So Long

You must be the change you wish to see in the world.
– Mahatma Gandhi

After four years and 530 posts, I’ve decided its time to retire the Stop Homework blog and turn the homework advocacy over to you, my readers. You should be able to find whatever sample materials you need in The Case Against Homework and/or the posts, especially those in Moms (and Dads) on a Mission, Students Speak Out, Teachers Speak Out, and Success Stories.

I can’t thank you enough for your support. I’ve enjoyed your emails, comments, stories, and guest blogs and I’ve learned so much from you. I want to particularly thank the small family foundation that provided such generous support and allowed me the freedom both to run this blog and advise untold numbers of parents, teachers, and school administrators on ways to advocate for policy changes.

Stop Homework will remain up on the web as a resource and, more importantly, as a place for you to communicate with each other. Starting tomorrow, there will be a new entry, Open Discussion, where you can do just that.

I hope you have a homework-free summer!

p.s. In case you’re wondering what I’m going to do. I’ve decided to return to one of my other passions, criminal justice.

25 thoughts on “So Long

  1. Sara, There are many who will sorely miss you here! Thanks for all you did to help and support us homework-weary parents and students. You, your book, and this website were invaluable resources to me and I thank, thank, thank you! Best wishes on your new chapter.
    Cheers! – Diane


  2. Thanks Sara for starting something really wonderful with this site…a place for parents and teachers and students to talk. You have been the catalyst for change that is sorely needed. I’m thrilled for you that you have found work that you are passionate about…it’s what everyone deserves. Best of life to you!


  3. Sara, I just read your last post, and want to say thank you for all that you have done for changing the destructive homework and other school policies that prevent young people from learning about who they are and pursue their goals. I wish you the best of luck in your equally important work in criminal justice.
    – Dana Bennis


  4. Sara, I wish you all the best as you follow your passion. You have been such an important voice in the homework debate.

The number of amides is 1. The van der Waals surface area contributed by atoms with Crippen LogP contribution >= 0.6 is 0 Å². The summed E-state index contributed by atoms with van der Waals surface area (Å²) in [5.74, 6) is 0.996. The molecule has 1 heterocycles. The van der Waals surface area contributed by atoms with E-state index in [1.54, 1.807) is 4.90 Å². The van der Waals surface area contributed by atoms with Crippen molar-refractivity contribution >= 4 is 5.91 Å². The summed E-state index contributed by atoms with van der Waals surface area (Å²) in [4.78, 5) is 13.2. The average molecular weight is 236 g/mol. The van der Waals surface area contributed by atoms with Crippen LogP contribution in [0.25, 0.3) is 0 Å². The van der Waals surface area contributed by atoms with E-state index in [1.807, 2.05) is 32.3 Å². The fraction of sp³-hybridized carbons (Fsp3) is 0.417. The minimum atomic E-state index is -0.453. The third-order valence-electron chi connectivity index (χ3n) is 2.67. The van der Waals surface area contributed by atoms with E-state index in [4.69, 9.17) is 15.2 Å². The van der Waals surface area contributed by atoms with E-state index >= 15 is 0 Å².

Is there anything we can do to keep the StopHomework brand going?


  5. I hope this site will still be a strong clearing house for information. So many ongoing efforts, and so few comforting resources. Thanks for putting the guts into this fight.


  6. Sara, funny you should reference that Mahatma Gandhi quote. It’s prominently featured at my daughter’s high school!

    NO, NO, NO!!!! You can’t leave. Just when it was getting good. Remember how you always asked me to post a column? I have several waiting and had planned on giving them to you next year when daughter is out of K-12. When I can speak more freely.

    NO, NO, NO!!!! Please don’t go!

    Seriously, Sara, I’ll add to the chorus of commenders. I read your book and then found out about this blog from Susan Ohanian soon after it got off the ground. I’ve been hooked ever since.

    Before you, there was almost no debate on this worthy subject. When daughter was in first grade, and I was fighting with her to get homework done one late afternoon, I knew something was terribly wrong with this picture. This adorable six year old wanted to read chapter books all afternoon and I was needling her about a spelling worksheet, too easy and too boring. If only I knew then what I know now, she wouldn’t have lasted another day in school.

    I can’t get back six. But I hope I was able to influence a few people here to homeschool, not to make my mistakes (I waited too long to homeschool, we had a magical year but it was far too short), to convince some that you don’t have to have these battles, you don’t have to play Homework Cop, you can take back your child, your home and your life.